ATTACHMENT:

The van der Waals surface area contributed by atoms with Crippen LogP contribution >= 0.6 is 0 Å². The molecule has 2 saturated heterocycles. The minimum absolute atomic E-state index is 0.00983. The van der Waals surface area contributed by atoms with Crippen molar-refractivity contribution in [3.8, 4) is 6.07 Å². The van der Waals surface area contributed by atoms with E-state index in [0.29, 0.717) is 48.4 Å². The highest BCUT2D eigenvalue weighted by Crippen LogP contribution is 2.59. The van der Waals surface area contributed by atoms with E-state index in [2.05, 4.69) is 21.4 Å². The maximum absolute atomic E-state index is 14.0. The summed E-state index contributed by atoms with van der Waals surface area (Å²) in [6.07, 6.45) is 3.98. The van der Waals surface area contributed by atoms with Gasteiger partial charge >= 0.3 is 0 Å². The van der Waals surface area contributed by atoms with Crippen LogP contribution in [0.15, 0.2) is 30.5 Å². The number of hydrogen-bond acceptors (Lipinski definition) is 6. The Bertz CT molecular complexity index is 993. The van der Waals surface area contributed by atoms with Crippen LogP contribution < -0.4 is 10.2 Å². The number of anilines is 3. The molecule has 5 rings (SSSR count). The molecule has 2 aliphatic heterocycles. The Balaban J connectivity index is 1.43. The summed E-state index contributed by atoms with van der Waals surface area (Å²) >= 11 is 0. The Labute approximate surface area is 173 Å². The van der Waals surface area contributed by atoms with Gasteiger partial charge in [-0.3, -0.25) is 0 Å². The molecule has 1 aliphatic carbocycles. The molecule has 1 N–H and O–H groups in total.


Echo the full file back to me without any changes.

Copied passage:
The van der Waals surface area contributed by atoms with Crippen LogP contribution >= 0.6 is 0 Å². The molecule has 2 saturated heterocycles. The minimum absolute atomic E-state index is 0.00983. The van der Waals surface area contributed by atoms with Crippen molar-refractivity contribution in [3.8, 4) is 6.07 Å². The van der Waals surface area contributed by atoms with E-state index in [0.29, 0.717) is 48.4 Å². The highest BCUT2D eigenvalue weighted by Crippen LogP contribution is 2.59. The van der Waals surface area contributed by atoms with E-state index in [2.05, 4.69) is 21.4 Å². The maximum absolute atomic E-state index is 14.0. The summed E-state index contributed by atoms with van der Waals surface area (Å²) in [6.07, 6.45) is 3.98. The van der Waals surface area contributed by atoms with Gasteiger partial charge >= 0.3 is 0 Å². The van der Waals surface area contributed by atoms with Crippen LogP contribution in [0.15, 0.2) is 30.5 Å². The number of hydrogen-bond acceptors (Lipinski definition) is 6. The Bertz CT molecular complexity index is 993. The van der Waals surface area contributed by atoms with Crippen LogP contribution < -0.4 is 10.2 Å². The number of anilines is 3. The molecule has 5 rings (SSSR count). The molecule has 2 aliphatic heterocycles. The Balaban J connectivity index is 1.43. The summed E-state index contributed by atoms with van der Waals surface area (Å²) >= 11 is 0. The Labute approximate surface area is 173 Å². The van der Waals surface area contributed by atoms with Gasteiger partial charge in [-0.3, -0.25) is 0 Å². The molecule has 1 aliphatic carbocycles. The molecule has 1 N–H and O–H groups in total.